On the occasion of CES 2022, a new standard is announced for the transmission of video streams: it is HDMI 2.1a, which brings its share of new features to equipped devices. In particular the SBTM (source-based tone mapping), in short a solution to improve the HDR rendering offered from certain computers or boxes similar to Apple TV.
Only downside, and size: the nomenclature commercial of this new format will be… “HDMI 2.0”, not “HDMI 2.1a”. Customers who think they are investing in more efficient equipment could therefore find themselves unable to benefit from it, if the sellers distribute data sheets with such terms. A problem that we also find with the HDMI 2.1 released a little earlier.
The situation can also be seen in the other direction: by looking for a monitor supporting 10K and SBTM, two characteristics of the HDMI 2.1asome consumers could then think themselves in a dead end when they are faced with adequate products.
The MacBook Pro which arrived on the market at the end of the year, for their part, they are displayed as compatible with the HDMI 2.0 standard, which can therefore potentially suggest that they are also compatible with the following versions. But this is unfortunately not the case: these notebooks with notch are unable to transfer 8K. They also do not embed eGPU, among other disadvantages.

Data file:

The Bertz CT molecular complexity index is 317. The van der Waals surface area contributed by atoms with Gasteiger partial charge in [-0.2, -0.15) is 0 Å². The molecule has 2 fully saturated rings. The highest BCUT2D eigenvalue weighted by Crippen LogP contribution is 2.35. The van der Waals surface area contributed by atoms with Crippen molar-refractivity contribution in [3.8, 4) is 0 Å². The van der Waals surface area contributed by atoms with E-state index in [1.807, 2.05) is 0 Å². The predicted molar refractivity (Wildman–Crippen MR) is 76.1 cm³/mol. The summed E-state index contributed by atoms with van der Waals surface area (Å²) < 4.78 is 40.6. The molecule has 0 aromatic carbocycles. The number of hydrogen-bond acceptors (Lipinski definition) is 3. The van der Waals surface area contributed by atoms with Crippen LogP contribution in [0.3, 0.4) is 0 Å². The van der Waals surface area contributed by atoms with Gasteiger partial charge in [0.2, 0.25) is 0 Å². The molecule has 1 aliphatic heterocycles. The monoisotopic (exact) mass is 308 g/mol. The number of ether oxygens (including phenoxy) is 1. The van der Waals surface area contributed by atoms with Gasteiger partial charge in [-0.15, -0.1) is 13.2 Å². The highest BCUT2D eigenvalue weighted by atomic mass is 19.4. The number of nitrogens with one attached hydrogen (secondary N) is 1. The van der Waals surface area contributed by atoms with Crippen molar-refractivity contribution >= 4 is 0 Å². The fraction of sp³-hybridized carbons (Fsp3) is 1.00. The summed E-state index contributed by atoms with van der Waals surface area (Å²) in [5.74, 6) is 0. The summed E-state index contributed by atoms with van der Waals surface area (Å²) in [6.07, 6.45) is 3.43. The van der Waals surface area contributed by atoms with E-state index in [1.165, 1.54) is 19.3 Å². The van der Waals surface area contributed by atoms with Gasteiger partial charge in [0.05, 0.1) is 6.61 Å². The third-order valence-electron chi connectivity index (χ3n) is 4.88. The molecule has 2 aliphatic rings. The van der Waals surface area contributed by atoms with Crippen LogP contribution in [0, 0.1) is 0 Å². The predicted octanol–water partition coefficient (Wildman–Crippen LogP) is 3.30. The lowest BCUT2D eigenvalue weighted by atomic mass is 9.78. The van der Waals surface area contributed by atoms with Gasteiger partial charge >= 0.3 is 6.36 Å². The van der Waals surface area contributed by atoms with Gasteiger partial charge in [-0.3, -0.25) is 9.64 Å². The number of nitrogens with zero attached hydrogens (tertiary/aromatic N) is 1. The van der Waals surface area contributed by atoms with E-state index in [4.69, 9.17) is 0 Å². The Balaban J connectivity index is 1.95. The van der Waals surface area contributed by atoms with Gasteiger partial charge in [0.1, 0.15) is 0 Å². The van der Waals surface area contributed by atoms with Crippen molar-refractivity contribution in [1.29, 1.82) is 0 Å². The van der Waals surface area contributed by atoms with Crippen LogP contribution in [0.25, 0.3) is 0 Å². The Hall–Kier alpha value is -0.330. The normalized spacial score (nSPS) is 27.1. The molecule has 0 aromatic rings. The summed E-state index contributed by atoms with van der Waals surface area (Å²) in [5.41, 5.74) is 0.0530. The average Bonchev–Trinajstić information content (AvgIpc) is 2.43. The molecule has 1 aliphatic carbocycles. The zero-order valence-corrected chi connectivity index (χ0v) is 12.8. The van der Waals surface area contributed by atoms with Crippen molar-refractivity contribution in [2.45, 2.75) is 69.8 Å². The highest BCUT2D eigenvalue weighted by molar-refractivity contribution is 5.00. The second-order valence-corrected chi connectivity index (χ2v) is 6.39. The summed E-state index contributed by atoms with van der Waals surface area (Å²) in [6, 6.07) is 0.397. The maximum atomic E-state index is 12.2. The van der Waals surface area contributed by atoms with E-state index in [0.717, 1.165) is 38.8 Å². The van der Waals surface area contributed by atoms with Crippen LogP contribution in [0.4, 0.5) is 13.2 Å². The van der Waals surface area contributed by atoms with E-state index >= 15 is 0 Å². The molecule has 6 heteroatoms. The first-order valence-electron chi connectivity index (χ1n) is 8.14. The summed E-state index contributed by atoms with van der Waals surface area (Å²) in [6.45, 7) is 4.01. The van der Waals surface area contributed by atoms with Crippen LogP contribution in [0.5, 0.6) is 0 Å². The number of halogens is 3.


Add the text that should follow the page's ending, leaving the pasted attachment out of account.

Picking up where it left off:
So, what solution is available to you to be entitled to HDMI 2.1a with an article signed by Cupertino? To find out, you may have to look at the calendar 2022 from the Californian firm …
Accessories to the rescue
It is indeed rumored that Apple is developing in (almost) the greatest secret new external screens to connect to its computers – or to others of course. These would adopt a design similar to that of the Pro Display XDR that we already know. This is a monitor whose design is reminiscent of that of the Mac Pro, just like the price: beyond 5,000 euros each.
These future devices should, if the rumors from Asian production circuits are correct, offer diagonals measuring precisely twenty-seven and twenty-four inches.
The 2021/2022 MacBook Pro